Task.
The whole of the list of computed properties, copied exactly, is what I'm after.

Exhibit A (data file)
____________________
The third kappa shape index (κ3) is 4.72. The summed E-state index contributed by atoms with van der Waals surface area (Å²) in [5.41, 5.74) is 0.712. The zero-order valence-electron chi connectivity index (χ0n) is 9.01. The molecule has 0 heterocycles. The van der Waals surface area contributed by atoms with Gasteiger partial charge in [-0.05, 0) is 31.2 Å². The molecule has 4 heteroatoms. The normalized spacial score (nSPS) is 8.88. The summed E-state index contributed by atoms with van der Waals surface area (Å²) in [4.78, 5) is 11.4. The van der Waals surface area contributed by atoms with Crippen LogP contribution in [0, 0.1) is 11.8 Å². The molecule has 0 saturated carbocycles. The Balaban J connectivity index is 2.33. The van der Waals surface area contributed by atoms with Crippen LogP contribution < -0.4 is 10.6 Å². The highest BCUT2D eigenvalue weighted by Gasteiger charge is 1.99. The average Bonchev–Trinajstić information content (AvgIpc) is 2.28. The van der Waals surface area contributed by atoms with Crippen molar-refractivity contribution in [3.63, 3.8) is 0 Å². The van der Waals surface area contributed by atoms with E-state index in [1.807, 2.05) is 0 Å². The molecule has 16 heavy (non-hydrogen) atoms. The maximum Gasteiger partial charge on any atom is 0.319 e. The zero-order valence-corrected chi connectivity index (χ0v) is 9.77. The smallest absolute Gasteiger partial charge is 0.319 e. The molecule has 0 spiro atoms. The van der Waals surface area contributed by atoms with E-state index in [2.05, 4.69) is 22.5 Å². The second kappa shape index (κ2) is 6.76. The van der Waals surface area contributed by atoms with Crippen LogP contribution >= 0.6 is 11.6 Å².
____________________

The third kappa shape index (κ3) is 4.72. The summed E-state index contributed by atoms with van der Waals surface area (Å²) in [5.41, 5.74) is 0.712. The zero-order valence-electron chi connectivity index (χ0n) is 9.01. The molecule has 0 heterocycles. The van der Waals surface area contributed by atoms with Gasteiger partial charge in [-0.05, 0) is 31.2 Å². The molecule has 4 heteroatoms. The normalized spacial score (nSPS) is 8.88. The summed E-state index contributed by atoms with van der Waals surface area (Å²) in [4.78, 5) is 11.4. The van der Waals surface area contributed by atoms with Crippen LogP contribution in [0, 0.1) is 11.8 Å². The molecule has 0 saturated carbocycles. The Balaban J connectivity index is 2.33. The van der Waals surface area contributed by atoms with Crippen LogP contribution < -0.4 is 10.6 Å². The highest BCUT2D eigenvalue weighted by Gasteiger charge is 1.99. The average Bonchev–Trinajstić information content (AvgIpc) is 2.28. The van der Waals surface area contributed by atoms with Crippen molar-refractivity contribution in [3.63, 3.8) is 0 Å². The van der Waals surface area contributed by atoms with E-state index in [1.807, 2.05) is 0 Å². The molecule has 16 heavy (non-hydrogen) atoms. The maximum Gasteiger partial charge on any atom is 0.319 e. The zero-order valence-corrected chi connectivity index (χ0v) is 9.77. The smallest absolute Gasteiger partial charge is 0.319 e. The molecule has 0 spiro atoms. The van der Waals surface area contributed by atoms with E-state index in [2.05, 4.69) is 22.5 Å². The second kappa shape index (κ2) is 6.76. The van der Waals surface area contributed by atoms with Crippen LogP contribution >= 0.6 is 11.6 Å².